January 31, 2011: Our special guest this week is Jean-Michel Cousteau, who leads Ocean Futures Society, a nonprofit marine conservation organization which he founded in 1999 to honor his father’s legacy to carry on his pioneering work in exploring, filming and protecting the oceans.? Jean-Michel has produced over 80 films, received the Emmy and the Peabody Award among others. He was honored with the Environmental Hero Award by the White House. In February 2002, he became the first person to represent the Environment in the Opening Ceremony of the Olympic Games in Salt Lake City. Jean-Michel led the effort to return Keiko, the captive killer whale of “Free Willy” film fame, to the wild. With his team, Jean-Michel has been working for months to document the impact of the BP Deepwater Horizon oil spill disaster. Also: Our in-depth coverage of the National? Commission on the BP Deepwater Horizon Oil Spill continues.
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This Week’s Guest: Jean-Michel Cousteau
If you enjoyed the many films of Jacques Cousteau, then you saw him by his father’s side on many of those expeditions. Jean-Michel Cousteau has carried on Jacques Cousteau’s legacy, honoring his father’s heritage by founding Ocean Futures Society in 1999 to carry on this pioneering work.
Ocean Futures Society is a non-profit marine conservation and education organization serving as a “Voice for the Ocean” by communicating the critical bond between people and the sea and the importance of wise environmental policy. As its spokesman, Jean-Michel serves as an impassioned diplomat for the environment.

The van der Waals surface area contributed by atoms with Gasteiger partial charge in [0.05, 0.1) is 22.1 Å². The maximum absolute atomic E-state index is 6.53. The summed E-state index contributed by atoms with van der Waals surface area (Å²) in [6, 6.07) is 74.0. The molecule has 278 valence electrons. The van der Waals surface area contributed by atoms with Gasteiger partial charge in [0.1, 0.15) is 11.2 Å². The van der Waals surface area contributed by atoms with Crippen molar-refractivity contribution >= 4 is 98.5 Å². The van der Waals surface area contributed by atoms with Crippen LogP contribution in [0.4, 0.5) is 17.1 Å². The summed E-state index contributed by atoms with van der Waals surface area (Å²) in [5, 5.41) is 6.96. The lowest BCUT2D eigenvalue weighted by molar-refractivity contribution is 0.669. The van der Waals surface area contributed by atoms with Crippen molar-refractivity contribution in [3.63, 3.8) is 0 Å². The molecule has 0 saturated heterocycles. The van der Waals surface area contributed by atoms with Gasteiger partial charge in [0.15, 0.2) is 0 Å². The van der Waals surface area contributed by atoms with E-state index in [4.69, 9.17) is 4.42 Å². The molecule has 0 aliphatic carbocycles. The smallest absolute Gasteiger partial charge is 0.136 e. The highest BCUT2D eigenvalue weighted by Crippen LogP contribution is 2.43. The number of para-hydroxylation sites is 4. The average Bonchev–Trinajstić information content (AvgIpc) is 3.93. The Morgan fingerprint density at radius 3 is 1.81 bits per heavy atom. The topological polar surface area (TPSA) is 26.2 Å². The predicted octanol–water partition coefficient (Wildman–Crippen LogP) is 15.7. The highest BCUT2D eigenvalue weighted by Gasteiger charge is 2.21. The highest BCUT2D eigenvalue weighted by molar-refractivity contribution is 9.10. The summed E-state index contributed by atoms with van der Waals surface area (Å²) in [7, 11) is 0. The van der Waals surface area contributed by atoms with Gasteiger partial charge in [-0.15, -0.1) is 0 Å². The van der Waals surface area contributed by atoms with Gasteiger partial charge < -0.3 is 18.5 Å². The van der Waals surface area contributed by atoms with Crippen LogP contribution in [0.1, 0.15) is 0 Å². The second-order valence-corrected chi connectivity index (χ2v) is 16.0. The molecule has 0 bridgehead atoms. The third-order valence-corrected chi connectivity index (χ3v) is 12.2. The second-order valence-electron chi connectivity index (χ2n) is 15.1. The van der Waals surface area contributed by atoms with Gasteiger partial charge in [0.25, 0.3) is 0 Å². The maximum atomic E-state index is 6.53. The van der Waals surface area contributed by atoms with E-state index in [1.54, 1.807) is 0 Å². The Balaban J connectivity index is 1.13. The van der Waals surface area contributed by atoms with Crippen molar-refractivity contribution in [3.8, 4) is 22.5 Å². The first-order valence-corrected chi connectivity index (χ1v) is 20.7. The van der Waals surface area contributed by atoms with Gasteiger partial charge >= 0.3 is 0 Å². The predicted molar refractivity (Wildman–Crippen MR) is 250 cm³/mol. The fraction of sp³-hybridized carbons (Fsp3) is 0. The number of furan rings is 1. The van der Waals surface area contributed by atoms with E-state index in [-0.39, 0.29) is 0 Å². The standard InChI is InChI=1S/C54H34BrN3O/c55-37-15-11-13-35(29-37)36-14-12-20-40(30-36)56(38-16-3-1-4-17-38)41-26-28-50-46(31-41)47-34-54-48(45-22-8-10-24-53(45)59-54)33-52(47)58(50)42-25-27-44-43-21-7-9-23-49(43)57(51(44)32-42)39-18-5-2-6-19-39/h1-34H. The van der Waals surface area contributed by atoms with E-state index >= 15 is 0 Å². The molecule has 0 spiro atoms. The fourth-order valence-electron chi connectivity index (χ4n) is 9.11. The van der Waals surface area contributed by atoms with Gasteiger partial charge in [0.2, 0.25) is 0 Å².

He has produced over 80 films, received the Emmy, the Peabody Award, and many others.
In 2006, Jean-Michel’s initiative to protect the Northwest Hawaiian Islands took him to The White House where he screened his PBS-KQED documentary, Voyage to Kure, for President George W. Bush. The President was inspired and in June 2006, he declared the 1,200-mile chain of islands a Marine National Monument?at the time; the largest marine protected areas in the world.
In February 2002, he became the first person to represent the Environment in the Opening Ceremony of the Olympic Games in Salt Lake City. In the first attempt ever to return a captive orca to the wild, Jean-Michel led the effort of research and care for Keiko, the captive killer whale of “Free Willy” film fame, and in 2002, Keiko was returned to the wild.
Jean-Michel has been honored with the Environmental Hero Award, presented to him by then-Vice President Gore at the White House National Oceans Conference in 1998.
The list of achievements goes on and on. I’ve known him for more than 10 years. He’s as full of energy today as when I met him ? perhaps more ? and one of his principal messages today is especially important: Enough talk, we need action! He is ever-thoughtful and inspiring . I caught up with Jean-Michel at the National Conference on Science, Policy and the Environment a few hours before he delivered the John H. Chafee Memorial Lecture on Science and the Environment.
Also: Our In-Depth Coverage of the BP Deepwater Horizon Disaster Continues
We continue to “go deep” in understanding the lessons revealed by the National Commission on the BP Oil Spill and Offshore drilling in its final report. Commission co-chairs Bob Graham and Bill Riley answered questions posed by PBS Newshour Senior Correspondent, Ray Suarez at the National Conference on Science, Policy and the Environment in Washington, DC.
Tip of the Week
Read Jean-Michel’s new book, ?My Father, the Captain: My Life With Jacques Cousteau? published by National Geographic. It’s a touching, in-depth portrait of his father and colleague. To quote Jean-Michel about his book: “Captain Cousteau was a complicated man. He was a man of many different personalities, many different moods. But this is how it is with all great men, yes? We know the public mask, but it is the private face that reveals a man’s true character. It is the man we know when the cameras are not filming.”
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